Hilary Swank: Well, I think for a long time and when you’re younger especially, you still have to quiet the voices. We grow up in a world where women are objectified and women are trivialized. There are people who talk about our private parts and that it’s okay to touch them and that shapes our society in so many ways. I think it’s incredible to see women raising boys into men and teaching them to respect women too, so that it’s not just a woman’s movement, it’s a movement across the board. To know that we’re not just objects and that we don’t need to look a certain way to be loved, and that we don’t need to act a certain way to be successful. That all of it is finding out what your true natural gift is in this world and living it. But it’s really hard to quiet the voices. So for me, that’s a big part of my life, is just quieting what’s not mine and getting in touch with what is mine. And then finding ways to be kinder to myself, whether it’s saying, “You worked hard enough, sit down, have that cup of tea, enjoy that meal, don’t stand here eating your food, don’t get in that car and eat your breakfast. Like, take a second for yourself. You don’t have to go, go, go.” Because, I have that mentality, that’s my own personal thing that I need to work through. There is so much I want to get done in this life, it’s so short and my biggest fear was that I wouldn’t live my fullest potential. For me to find the balance is important, and that’s how I’m kind to myself and my body in turn.
How do you find that balance? Obviously, exercise is a huge part of your life…
Hilary Swank: I exercise, not because it’s an aesthetic thing, but because it makes me feel good. It gives me more energy in my day, it helps me sleep better, it’s a stress reliever, and when you’re really committed to it, you get that. You miss it when you don’t have it, you crave it. I would take an hour less sleep in order to exercise because I’ll get more energy in my day because of it. But, also, enough sleep is super important. And if that means having to say no to something I really want to go to in the evening, in order to go to sleep and wake up early to achieve my goals, then I need to make those choices. I love food and I eat a lot of food, and I don’t deprive myself of the things that I want, but I’m also conscience of what makes me feel good. I can make that choice to eat that bad thing, knowing the ramifications I’ll probably be sluggish for a little while, I might get a headache, I might be a little grumpy. And that’s a choice I’ll make, but it all goes back to ‘make a choice’.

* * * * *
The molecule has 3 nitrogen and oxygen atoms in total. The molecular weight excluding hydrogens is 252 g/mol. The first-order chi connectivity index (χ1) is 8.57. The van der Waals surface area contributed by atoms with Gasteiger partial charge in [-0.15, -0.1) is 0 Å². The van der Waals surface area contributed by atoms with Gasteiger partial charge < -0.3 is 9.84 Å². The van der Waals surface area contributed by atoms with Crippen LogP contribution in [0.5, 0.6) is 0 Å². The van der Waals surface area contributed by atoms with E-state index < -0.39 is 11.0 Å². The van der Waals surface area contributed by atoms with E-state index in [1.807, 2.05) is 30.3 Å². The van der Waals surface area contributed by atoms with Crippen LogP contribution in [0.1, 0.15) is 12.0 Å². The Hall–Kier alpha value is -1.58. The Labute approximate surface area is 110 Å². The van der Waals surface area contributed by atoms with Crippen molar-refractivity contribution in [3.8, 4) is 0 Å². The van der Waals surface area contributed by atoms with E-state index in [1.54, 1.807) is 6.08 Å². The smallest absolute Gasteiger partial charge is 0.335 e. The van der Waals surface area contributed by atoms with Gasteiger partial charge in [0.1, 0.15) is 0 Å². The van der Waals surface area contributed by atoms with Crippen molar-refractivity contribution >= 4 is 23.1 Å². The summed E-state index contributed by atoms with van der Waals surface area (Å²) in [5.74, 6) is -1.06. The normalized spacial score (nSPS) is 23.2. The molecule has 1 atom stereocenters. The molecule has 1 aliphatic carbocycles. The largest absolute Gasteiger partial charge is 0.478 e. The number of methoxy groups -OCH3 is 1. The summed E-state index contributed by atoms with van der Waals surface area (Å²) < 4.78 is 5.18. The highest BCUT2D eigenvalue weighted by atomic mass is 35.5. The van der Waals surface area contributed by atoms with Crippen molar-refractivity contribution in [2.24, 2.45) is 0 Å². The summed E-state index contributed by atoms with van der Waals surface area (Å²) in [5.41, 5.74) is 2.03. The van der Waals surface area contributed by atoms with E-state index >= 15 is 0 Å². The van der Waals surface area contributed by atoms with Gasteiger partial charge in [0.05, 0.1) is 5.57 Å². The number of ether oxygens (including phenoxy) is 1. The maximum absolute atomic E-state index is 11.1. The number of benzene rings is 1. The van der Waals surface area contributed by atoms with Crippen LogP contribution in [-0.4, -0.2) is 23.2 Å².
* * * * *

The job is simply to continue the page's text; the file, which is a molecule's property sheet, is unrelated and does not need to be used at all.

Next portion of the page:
Are there any wellness secrets you swear by?
Hilary Swank: I see Oz Garcia (pioneer nutritionist). And I’ve been going to him since I was 24, before kind of the craze of Oz Garcia. He gives me the supplements I need per my body type, my blood, and my minerals, et cetera. So I swear by him. He helps me to be able to perform in the way I want to perform, meaning that I have brain energy and that I have physical energy to make it through the day and all the choices I make for myself. Including all the travel that I do. But also, water and hydration are key. If the day goes by and you haven’t had any water, that’s huge. If I have a headache or I’m craving food, but I just ate, I know that I’m dehydrated.
I would love to talk about your Hilaroo Foundation, where you are helping heal youth who have been given up on by pairing them with animals who have been abandoned through Rescue, Rehabilitation and Responsibility Training. This is such a special foundation that you have built. What changes have you seen, not only from the children you are helping, but from yourself by starting this?